“A resounding boo to the ad agency that wrote this and the client that approved it. I am a woman and I will not buy this brand of GPS. There’s always Garmin, which already has dealers in the Philippines.”

Digital media professor and PhD candidate Bea Lapa agreed. “If we want to talk sexist…It’s always my male friends that get lost, even when we give them directions. It gets really frustrating, noh. In fact, I usually draw on Google maps. They still get lost! They can’t read maps. Even when you highlight the maps and encircle the landmarks. May drawing na nga noh! The icons are so freakin’ obvious.

“I read a map once and I always remember where it is already. Whoever wrote that copy can’t get his facts right. And by the way, it’s women who actually have buying power. Next are gay men. (Never underestimate the power of the gay community. They have destroyed famous brands.) Studies have already supported these.”

Another comment my blog post received was this one from “Max’s Mom”: “Hi, I totally agree with you. When I read the ad in the paper a few days ago, I was so upset that something so inaccurate, offensive to women and completely un-funny could still make it to print here in the Philippines.

“I’ve found out that the local dealer of Wayfinder is responsible for this — ie, he was the copywriter. I think the last laugh will be on him though as I’ve forwarded the ad to Vodafone (Wayfinder makers) and the Ironman organization and they were just as upset as you and I.

“They have informed me that their attorneys will be drafting a letter to this guy soon (they’ll furnish me with a copy). [The] local Wayfinder dealer may be shocked that a woman he thought couldn’t find her way (even if she asked) could send an email to his parent company.”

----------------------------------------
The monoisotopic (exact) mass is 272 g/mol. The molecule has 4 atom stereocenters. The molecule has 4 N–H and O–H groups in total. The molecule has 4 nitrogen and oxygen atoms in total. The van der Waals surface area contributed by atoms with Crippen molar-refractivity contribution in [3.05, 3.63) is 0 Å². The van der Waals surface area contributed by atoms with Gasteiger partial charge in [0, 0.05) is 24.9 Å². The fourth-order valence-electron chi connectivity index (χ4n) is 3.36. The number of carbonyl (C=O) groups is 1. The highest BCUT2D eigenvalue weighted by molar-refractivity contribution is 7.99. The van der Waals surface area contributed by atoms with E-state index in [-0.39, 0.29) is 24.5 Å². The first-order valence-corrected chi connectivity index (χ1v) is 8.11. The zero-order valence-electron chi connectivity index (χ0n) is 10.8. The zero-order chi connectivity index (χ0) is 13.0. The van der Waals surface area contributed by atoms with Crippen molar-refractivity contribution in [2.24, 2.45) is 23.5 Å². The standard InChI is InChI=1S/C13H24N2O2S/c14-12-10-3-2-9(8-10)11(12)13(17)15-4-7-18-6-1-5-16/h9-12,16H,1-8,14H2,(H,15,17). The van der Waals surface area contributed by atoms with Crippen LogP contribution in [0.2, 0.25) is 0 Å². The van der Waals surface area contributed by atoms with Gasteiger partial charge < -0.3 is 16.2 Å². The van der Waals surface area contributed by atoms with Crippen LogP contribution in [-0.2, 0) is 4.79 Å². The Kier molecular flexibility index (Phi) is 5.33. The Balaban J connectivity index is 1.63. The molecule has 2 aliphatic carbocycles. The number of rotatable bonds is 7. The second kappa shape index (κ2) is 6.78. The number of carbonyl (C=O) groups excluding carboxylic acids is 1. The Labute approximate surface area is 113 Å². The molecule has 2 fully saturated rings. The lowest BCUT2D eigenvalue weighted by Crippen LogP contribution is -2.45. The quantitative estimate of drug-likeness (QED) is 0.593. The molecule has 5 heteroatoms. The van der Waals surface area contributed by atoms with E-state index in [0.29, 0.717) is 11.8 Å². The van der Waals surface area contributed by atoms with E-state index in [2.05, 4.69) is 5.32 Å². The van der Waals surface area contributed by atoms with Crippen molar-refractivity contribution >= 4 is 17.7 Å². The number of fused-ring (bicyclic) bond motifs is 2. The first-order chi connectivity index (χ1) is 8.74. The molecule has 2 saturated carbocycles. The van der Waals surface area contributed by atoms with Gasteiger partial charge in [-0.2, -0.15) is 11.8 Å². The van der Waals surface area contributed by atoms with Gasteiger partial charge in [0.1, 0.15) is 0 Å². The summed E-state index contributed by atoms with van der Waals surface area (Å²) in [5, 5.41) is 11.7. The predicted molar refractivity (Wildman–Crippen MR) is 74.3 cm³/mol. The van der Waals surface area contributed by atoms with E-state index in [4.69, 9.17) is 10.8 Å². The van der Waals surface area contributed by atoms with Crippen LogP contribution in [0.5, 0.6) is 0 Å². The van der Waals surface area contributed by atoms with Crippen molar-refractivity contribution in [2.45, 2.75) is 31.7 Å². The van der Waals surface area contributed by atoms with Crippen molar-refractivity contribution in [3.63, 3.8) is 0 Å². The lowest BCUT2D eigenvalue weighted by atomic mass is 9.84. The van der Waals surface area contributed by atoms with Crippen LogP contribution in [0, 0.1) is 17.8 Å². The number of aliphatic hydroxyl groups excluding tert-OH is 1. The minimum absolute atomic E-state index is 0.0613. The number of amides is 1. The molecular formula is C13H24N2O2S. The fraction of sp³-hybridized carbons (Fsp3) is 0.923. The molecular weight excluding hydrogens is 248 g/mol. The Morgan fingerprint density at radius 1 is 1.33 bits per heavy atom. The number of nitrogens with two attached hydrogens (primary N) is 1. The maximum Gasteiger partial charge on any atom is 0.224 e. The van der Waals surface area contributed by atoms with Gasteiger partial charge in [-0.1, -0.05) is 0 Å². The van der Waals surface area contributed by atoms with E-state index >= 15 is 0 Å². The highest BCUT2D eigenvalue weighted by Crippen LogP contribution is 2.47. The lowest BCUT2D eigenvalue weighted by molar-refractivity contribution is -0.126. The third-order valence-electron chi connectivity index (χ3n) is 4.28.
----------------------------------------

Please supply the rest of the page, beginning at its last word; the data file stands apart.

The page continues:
Way to go, Max’s Mom! I applaud her pro-active stance and am grateful that she shared her reply with me. I had also emailed both Mycom-Digiserv (of Ironman GPS, which was mentioned in the ad) and Vodafone UK, introducing myself as an MST columnist and inviting their comments for publication here, but I have not received a reply from either as of presstime.

It’s reassuring to know that Ironman and Vodafone were also dismayed by the ad copy, which, apparently, was a one-man production by the dealer and published without their approval and knowledge.

It appears that the person who wrote this ad meant for it to be humorous, but it didn’t come across as funny. Instead of enticing potential customers like myself to try a new product, had the opposite effect – it antagonized some members of a substantial segment (women motorists and car owners) of its potential target market. For me, it resulted in my looking up the other brands locally available so I could support those instead, just because this particular ad annoyed me.